Nuclear power isn’t the only dividing line among the top Democrats. There’s also division on what to do with emerging technologies such as carbon capture or direct air capture.
Carbon capture is a process in which carbon is prevented from entering the atmosphere—at facilities such as fossil-fueled power plants. Direct air capture is a related procedure in which giant machines suck carbon dioxide directly from the air.
Both technologies have the ability to reduce the amount of carbon dioxide in the atmosphere, but they are not universally loved. Sanders, in particular, is opposed to the procedures because he views them as a way for the United States to continue burning fossil fuels.
“To get to our goal of 100 percent sustainable energy, we will not rely on any false solutions like nuclear, geoengineering, carbon capture and sequestration, or trash incinerators,” wrote Sanders in his plan.
Warren’s campaign declined to comment when asked whether she supported either idea. Biden was much more open to the possibility, noting in his climate proposal that he wanted to “accelerate the development and deployment of carbon capture sequestration.”
To make it work, however, will require significant advances in technology. And the United States hasn’t invested much in the effort. Direct air capture has only received about $11 million in government funding.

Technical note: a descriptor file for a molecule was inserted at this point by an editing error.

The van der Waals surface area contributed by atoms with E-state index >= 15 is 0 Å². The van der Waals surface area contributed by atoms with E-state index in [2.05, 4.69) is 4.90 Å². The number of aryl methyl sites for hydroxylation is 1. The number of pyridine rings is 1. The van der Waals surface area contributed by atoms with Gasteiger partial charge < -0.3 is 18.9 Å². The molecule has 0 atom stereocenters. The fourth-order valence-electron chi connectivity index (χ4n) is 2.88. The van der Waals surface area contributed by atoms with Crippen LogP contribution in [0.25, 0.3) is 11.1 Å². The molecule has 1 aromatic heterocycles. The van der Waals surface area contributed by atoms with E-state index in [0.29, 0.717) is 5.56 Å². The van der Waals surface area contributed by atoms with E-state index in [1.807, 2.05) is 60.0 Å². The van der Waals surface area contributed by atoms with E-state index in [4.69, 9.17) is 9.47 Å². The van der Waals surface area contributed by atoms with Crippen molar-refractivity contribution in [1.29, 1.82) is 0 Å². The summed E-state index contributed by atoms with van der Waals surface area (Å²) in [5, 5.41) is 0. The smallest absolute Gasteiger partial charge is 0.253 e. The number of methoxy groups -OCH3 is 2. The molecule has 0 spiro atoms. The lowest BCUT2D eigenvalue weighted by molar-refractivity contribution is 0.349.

But researchers at the Rhodium Group argue that it’s almost impossible to reach net-zero emissions by 2050 without direct air capture.
“We find that even with break-neck electrification of vehicles, buildings, and industry, unprecedented improvements in energy efficiency, completely decarbonized power generation, and [carbon dioxide removal] from enhanced natural sequestration, [direct air capture] technology will be essential for the US to completely decarbonize by midcentury,” they wrote.
But cost is a significant factor.
“The estimated cost of a system that captures 1 million tons of CO2 per year (roughly 0.02 percent of annual U.S. emissions) was $2.2 billion as of 2011,” wrote Orvis and his co-authors. “Over the plant’s lifetime, the all-in cost is $600 per ton of CO2, roughly eight times higher than the cost per ton to capture CO2 from the flue gas of a coal power plant.”
Reprinted from Climatewire with permission from E&E News. E&E provides daily coverage of essential energy and environmental news at www.eenews.net.